By Evan Troxel (Associate Editor of Sports Content)
To begin with, instead of talking about Track and Field and why it’s so great let’s first talk about the negatives of it. First, Track and Field like any Olympic sport is rarely nationally televised except when it’s the annual National Championships (except in Olympic years when it’s a nation’s Olympic Trials) and the Olympics itself. Second and finally, a person probably won’t know what goes on in Track and Field except when newspapers and online articles show in big bold letters that someone broke some record.
Now let’s look at the positives of Track and Field. Currently, the world-record holder for the 100 meters is Usain Bolt of Jamaica with a time of 9.58 seconds. The closest USA Trackster to Bolt is Tyson Gay with a time of 9.68 seconds which he set on June 29, 2008 during the 2008 U.S. Olympic Track & Field Trials at Hayward Field in Eugene, Oregon. The tail wind speed was 4.1 m/s which is a wind aided time and I think wind aided times should be world records no matter how fast or slow the wind is blowing—God’s in control! This was the fastest 100 meters in history until Bolt ran faster on August 16, 2009 at the World Championships in Berlin. Bolt’s time of 9.69 seconds at the 2008 Summer Olympics technically wasn’t a world record because Gay had the “wind aided” record but he didn’t get credit for it from track officials because the wind blew too much.
Honestly, I think Usain Bolt can run faster than he did at the 2008 Summer Olympics and I think he can still run faster now that he’s the reigning 100 Meter All-Time World Record Holder. I bet Usain Bolt can run at least 8.99 seconds (maybe even faster) for the 100 Meter Dash (if he really tries and gives it his all). I’d love to see how fast he can run 400 meters and/or the mile.
Before Bolt and Gay set world records, Carl Lewis ran a time of 9.78 seconds at the 1988 US Olympic trials in Indianapolis but it was wind aided, so that didn’t count according to track officials which I think it really did. Obadele Thompson of Barbados ran a wind-aided 9.69 in El Paso, Texas in April 1996 which stood as the fastest ever 100m time for 12 years until Tyson Gay's June 29, 2008 performance.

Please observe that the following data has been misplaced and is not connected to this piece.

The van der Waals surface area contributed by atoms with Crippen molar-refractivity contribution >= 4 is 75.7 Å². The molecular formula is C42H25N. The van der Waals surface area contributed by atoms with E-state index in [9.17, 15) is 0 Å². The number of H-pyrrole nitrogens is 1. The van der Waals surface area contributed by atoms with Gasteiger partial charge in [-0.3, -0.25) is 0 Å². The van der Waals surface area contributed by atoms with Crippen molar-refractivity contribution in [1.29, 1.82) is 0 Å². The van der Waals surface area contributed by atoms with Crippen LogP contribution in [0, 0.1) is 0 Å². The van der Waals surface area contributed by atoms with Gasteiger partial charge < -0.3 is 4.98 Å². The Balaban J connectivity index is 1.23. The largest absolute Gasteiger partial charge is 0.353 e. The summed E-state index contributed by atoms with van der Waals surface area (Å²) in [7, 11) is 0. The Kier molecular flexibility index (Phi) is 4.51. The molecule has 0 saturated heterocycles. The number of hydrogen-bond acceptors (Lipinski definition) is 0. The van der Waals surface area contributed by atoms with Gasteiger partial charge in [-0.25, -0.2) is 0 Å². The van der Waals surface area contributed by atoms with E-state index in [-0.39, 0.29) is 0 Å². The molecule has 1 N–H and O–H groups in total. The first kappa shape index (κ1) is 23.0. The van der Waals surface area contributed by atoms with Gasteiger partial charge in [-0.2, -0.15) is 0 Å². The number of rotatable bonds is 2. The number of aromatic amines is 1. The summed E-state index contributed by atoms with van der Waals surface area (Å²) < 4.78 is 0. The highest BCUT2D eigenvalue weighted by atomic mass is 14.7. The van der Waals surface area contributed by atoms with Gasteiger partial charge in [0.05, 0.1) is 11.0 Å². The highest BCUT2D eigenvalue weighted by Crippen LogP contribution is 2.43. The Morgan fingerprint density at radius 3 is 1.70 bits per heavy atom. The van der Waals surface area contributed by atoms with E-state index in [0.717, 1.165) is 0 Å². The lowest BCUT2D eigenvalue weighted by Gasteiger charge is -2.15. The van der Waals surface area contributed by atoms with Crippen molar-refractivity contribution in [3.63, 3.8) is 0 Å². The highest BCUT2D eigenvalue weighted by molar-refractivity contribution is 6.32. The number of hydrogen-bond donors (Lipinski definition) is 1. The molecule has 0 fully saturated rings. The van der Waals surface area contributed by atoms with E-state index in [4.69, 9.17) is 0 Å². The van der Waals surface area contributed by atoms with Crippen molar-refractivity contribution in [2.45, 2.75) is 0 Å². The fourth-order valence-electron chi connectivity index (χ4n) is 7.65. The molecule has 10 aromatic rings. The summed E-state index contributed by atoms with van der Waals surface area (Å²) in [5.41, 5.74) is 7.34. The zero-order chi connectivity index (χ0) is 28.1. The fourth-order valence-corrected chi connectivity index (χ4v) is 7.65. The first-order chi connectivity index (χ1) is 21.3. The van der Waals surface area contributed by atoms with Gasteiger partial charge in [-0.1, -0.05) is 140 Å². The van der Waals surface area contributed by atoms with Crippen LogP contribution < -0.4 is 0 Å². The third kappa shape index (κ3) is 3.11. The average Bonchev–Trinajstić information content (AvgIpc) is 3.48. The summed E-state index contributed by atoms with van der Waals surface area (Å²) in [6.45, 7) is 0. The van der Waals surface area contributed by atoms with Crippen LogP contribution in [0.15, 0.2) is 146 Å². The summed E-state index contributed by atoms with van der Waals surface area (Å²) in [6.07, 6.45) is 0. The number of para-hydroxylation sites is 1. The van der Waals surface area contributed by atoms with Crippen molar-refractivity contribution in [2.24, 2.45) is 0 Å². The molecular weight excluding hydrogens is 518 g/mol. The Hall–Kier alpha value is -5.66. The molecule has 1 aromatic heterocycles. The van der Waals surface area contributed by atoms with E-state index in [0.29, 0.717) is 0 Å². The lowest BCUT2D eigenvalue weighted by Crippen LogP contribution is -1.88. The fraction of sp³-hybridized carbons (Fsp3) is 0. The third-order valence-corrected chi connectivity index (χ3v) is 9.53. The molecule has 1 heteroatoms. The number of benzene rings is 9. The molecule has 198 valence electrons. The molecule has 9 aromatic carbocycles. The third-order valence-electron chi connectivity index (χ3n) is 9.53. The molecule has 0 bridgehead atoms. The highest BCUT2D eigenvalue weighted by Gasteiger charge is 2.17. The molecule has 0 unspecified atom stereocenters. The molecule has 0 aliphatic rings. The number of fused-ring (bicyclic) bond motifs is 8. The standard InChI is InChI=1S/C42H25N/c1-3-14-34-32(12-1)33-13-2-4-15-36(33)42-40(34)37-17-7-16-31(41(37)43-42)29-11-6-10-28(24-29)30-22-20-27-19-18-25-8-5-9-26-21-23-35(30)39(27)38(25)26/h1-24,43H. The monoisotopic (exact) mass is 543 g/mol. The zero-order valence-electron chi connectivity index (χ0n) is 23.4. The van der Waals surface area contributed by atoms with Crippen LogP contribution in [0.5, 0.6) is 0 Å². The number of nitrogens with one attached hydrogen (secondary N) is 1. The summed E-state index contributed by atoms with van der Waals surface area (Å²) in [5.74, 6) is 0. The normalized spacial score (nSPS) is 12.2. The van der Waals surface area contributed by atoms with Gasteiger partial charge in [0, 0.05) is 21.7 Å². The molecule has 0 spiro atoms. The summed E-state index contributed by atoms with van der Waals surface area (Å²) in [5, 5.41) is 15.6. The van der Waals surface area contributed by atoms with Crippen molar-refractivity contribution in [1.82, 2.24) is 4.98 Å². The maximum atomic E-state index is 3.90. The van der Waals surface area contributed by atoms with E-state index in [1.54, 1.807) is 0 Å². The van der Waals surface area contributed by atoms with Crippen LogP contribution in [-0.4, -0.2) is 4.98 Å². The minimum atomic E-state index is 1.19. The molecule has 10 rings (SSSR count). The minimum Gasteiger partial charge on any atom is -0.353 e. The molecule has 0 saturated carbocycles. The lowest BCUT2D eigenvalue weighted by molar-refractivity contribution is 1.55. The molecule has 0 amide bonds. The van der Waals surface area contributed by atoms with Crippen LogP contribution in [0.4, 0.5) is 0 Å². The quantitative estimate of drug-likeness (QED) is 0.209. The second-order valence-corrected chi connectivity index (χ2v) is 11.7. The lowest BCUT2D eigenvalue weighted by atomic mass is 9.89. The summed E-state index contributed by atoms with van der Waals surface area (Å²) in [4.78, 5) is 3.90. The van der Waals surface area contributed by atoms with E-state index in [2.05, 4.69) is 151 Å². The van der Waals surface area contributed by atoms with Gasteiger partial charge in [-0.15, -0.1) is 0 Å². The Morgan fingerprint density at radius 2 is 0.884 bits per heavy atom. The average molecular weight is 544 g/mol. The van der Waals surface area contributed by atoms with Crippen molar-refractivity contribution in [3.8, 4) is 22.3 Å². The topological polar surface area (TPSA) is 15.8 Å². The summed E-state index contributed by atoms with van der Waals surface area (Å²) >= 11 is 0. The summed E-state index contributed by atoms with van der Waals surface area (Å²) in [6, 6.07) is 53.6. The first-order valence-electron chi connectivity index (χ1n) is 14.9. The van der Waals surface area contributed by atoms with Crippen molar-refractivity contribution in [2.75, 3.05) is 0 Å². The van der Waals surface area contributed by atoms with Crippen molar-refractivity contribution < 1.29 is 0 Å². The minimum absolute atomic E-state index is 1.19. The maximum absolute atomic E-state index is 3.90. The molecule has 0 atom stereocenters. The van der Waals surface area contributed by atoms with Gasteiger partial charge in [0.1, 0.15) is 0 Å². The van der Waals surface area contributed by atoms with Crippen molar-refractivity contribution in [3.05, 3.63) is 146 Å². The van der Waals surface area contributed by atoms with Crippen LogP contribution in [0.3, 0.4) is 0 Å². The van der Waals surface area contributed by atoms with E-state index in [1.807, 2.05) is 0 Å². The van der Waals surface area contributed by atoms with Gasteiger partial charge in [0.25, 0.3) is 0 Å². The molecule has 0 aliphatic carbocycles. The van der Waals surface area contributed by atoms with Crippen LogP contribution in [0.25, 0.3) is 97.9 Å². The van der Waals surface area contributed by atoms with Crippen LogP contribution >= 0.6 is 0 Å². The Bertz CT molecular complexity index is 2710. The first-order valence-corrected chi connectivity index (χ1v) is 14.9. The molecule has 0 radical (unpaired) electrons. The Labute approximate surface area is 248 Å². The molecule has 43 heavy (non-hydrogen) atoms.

Now, the 200 Meter Dash World Record is 19.19 seconds again by Usain Bolt. Michael Johnson of the United States is 2nd on that list by running 19.32 seconds. Tyson Gay is 3rd on that list with a time of 19.58 seconds.
The best 400 Meter Dash time is by Michael Johnson with a time of 43.18 seconds. Jeremy Wariner also of the U.S.A. is third on that list with a time of 43.45 seconds. The fastest 800 Meter run is by Kenya’s David Rudisha with a time of 1 minute and 41.01 seconds.
The fastest mile ever ran is by Hicham El Guerrouj of Morocco in 1999 which was timed in 3 minutes and 43.13 seconds. The fastest 5,000 meters ever ran is by Kenenisa Bekele of Ethiopia in 2004 with a time of 12 minutes 37.35 seconds. Finally, the best marathon time ever is 2 hours 3 minutes and 59 seconds held by Haile Gebrselassie of Ethiopia which he set on September 28, 2008 in Berlin, Germany.
I thought it would be neat to bring the best running times of all-time together in this article. I like to run and that would be cool to someday run within a minute behind the all-time world record mile and/or run within an hour behind the all-time marathon world record if I don’t break these records myself.
I like sports a lot and I even don’t pay much attention to Track and Field. So by not getting into more detail with Track & Field, to conclude this article let’s relive the greatest moments from the 2008 Summer Olympics in Beijing, China. One moment was when the Men’s and Women’s USA Basketball Teams won the gold medal. Arguably the coolest moment of the Olympics (for USA fans) is when the USA Men’s 4 x 100 freestyle relay swimming team beat the French and took gold. Finally, we all remember that Michael Phelps won 8 gold medals at a single Olympic games.